This study assessed the capacity for and implementation status of the disaster risk management (DRM) strategy for the health sector in Malawi, using flooding in the Nsanje District as a case. Floods are among the most frequently occurring natural hazards in Malawi, often with public health implications. Data were collected using desk review and a workshop methodology involving key officials from government ministries, national and international development partners, and the academia.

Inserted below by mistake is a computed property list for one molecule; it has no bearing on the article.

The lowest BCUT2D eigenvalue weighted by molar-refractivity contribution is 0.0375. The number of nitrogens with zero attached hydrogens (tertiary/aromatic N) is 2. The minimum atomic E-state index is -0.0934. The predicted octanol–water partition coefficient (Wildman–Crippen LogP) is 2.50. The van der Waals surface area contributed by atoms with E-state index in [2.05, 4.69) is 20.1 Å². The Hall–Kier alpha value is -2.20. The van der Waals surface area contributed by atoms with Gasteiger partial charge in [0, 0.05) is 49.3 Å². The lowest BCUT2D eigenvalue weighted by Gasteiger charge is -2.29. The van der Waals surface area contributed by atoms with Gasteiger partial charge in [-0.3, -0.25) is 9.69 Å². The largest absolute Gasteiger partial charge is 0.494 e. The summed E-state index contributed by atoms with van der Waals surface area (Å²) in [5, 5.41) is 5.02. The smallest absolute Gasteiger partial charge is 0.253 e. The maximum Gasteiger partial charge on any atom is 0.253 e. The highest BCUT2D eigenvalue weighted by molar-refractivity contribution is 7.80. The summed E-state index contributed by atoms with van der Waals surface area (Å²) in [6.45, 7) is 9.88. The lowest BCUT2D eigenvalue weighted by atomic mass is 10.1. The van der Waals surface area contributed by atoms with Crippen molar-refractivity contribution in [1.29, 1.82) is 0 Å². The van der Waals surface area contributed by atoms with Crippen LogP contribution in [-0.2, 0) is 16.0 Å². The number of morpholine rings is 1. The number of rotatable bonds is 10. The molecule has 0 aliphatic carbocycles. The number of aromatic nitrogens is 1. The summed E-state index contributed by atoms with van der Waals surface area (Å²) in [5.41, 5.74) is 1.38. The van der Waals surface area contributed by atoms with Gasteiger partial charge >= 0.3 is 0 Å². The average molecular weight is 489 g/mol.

The results show that Malawi had recently strengthened its DRM institutional frameworks, with a pronounced policy shift from reactive to proactive management of disasters. Health sector personnel and structures were key contributors in the design and implementation of DRM activities at all levels. Development partners played a significant role in strengthening DRM coordination and implementation capacity. Lack of funding and the limited availability, and often fragmented nature, of vulnerability and risk assessment data were identified as key challenges. Limited human resource capacity and inadequate planning processes at district level impeded full implementation of DRM policies. These findings call for community-level interventions for improved coordination, planning, and human resource capacity to strengthen community disaster resilience and improve public health. The approach used in this study can serve as a model framework for other districts in Malawi, as well as in other low- and middle-income countries in the context of Sendai Framework implementation.